Media Academy students describe the “how” behind the API climb


A Fremont Federation student strives for the top of a climbing wall on Sept. 16 during P.E./JROTC class. Students last year at Media Academy also aimed for the top on their standardized test scores, enabling their school to see a 79-point gain on the Academic Performance Index — the best improvement among all of Oakland’s high schools.

Media Academy raised its Academic Performance Index by 79 points, the most of any high school in the Oakland Unified District, according to results released on Tuesday by the California Department of Education.

Media Academy now has an API of 600, which is the highest of the four schools in the Fremont Federation of High Schools.

Students in Media Studies discussed the “who,” “what” and “when” of the API improvement and then wrote their opinion of the “how.” Here’s what some of them wrote:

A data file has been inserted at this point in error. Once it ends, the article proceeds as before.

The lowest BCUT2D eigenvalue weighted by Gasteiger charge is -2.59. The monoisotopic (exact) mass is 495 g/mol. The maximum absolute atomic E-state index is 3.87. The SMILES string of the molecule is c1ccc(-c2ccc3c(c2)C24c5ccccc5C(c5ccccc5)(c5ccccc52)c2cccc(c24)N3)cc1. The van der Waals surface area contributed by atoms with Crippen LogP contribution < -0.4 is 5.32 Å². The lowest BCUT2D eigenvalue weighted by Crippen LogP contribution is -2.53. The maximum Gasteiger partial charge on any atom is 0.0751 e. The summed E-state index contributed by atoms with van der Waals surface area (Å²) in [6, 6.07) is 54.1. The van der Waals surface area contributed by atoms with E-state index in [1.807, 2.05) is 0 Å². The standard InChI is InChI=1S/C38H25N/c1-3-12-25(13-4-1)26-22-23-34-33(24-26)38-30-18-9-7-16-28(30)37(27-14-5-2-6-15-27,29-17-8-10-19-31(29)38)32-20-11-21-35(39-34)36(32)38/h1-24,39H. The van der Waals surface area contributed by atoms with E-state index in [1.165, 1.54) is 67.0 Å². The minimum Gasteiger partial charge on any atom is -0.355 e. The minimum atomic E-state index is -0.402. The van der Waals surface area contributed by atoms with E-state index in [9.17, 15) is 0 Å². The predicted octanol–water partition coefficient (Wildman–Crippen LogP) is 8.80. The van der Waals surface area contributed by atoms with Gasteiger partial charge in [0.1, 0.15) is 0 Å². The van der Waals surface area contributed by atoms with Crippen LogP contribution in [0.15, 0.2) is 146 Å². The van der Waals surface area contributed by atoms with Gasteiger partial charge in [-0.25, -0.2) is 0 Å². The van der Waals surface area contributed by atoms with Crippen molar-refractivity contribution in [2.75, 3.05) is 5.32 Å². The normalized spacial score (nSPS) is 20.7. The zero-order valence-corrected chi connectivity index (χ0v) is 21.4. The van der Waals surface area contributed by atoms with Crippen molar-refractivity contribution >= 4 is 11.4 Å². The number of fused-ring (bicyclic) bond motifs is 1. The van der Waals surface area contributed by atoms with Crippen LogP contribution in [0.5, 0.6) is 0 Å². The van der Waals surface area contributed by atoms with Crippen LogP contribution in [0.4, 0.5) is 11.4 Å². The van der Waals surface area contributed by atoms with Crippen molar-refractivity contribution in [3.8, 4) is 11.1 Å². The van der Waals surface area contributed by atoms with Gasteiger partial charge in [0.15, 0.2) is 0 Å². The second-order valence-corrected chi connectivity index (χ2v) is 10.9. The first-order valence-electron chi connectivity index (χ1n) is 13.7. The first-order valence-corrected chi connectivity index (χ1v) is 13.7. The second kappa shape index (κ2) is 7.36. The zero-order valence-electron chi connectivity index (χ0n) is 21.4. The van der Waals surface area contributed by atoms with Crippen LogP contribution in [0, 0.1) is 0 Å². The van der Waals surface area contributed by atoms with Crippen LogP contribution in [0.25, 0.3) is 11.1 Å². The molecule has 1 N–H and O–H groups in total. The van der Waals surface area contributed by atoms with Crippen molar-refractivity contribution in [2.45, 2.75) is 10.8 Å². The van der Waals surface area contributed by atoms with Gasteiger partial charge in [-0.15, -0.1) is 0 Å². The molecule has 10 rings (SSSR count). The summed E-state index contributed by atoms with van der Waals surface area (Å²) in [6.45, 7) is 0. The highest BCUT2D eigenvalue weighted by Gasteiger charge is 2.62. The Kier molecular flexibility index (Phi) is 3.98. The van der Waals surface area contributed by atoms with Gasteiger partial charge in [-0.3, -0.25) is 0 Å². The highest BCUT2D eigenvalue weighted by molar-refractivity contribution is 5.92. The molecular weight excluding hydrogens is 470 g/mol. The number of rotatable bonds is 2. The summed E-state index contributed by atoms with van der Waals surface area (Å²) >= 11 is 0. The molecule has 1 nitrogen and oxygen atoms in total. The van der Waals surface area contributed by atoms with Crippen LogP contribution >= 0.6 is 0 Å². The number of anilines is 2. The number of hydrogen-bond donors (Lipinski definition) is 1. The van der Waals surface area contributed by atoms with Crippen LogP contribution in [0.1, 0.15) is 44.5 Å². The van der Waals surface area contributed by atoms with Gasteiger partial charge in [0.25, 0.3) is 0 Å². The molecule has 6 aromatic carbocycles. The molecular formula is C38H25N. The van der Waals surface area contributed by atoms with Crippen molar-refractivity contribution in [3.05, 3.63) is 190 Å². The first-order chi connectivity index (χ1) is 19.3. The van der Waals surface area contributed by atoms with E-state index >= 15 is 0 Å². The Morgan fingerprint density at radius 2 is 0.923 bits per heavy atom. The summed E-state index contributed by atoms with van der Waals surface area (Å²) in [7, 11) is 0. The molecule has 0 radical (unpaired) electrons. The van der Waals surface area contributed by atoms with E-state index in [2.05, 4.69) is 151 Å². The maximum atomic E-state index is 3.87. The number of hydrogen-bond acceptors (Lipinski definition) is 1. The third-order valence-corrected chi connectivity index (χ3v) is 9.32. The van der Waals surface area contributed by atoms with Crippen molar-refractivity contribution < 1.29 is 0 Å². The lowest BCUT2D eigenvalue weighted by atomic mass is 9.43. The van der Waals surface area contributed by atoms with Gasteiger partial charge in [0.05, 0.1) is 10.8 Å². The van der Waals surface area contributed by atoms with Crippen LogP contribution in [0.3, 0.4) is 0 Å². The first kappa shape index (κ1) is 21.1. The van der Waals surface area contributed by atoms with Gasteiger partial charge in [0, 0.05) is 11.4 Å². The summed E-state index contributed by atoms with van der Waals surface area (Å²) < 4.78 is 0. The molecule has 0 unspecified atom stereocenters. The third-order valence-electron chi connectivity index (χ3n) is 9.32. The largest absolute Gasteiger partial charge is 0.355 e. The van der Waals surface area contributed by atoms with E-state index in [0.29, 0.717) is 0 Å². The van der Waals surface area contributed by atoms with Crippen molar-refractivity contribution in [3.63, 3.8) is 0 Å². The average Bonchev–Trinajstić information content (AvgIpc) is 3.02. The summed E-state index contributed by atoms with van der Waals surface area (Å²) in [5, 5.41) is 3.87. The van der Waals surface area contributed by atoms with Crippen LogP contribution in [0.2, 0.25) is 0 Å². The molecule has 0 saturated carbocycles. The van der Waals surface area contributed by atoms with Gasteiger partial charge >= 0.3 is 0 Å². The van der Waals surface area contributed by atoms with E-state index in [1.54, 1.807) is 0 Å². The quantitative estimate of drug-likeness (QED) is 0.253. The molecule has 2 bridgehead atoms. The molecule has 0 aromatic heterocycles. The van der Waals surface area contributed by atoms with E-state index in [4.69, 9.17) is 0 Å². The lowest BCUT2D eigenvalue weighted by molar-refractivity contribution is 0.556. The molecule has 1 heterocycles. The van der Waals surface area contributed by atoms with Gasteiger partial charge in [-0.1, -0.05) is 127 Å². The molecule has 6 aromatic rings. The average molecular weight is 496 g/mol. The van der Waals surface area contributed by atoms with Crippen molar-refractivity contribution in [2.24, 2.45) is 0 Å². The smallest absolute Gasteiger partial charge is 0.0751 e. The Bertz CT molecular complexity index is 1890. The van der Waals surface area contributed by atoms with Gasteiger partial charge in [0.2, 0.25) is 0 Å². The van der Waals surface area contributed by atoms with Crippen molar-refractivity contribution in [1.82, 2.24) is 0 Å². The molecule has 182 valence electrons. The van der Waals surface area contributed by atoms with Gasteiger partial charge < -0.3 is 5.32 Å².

“The advisories helped in the API increase. In advisory, students talked about college and requirements, which made you strive to be better,” wrote Jack Mejia.

“The API score went up because we had great academic teachers … Edlind was a very good science teacher; he taught science very well. Ms. V. was a great teacher, too. Staniland knows how to teach math, so I think students understood,” wrote Shima Kaid.

“Another reason why I think (the scores) went up is because the teachers set a goal of 80 percent in their class. With that 80 percent goal, students get used to being pushed to that goal,” wrote Aleanna Santos.

“I believe the API score went up last year because the teachers here at Media Academy made things easier. One way how they helped us was the welcome we got coming into high school,” wrote Toronie Praloung.

“I believe the API went up because of the teachers and believers. The teachers played a big role in this situation because they really took time out and helped us no matter how long it took. The believers (students) began to believe in themselves and stopped fooling around towards the end of the year,” wrote Jasmine Gaines.

“The test scores went up because the students realized that school was not a joke,” wrote Brandi Hicks.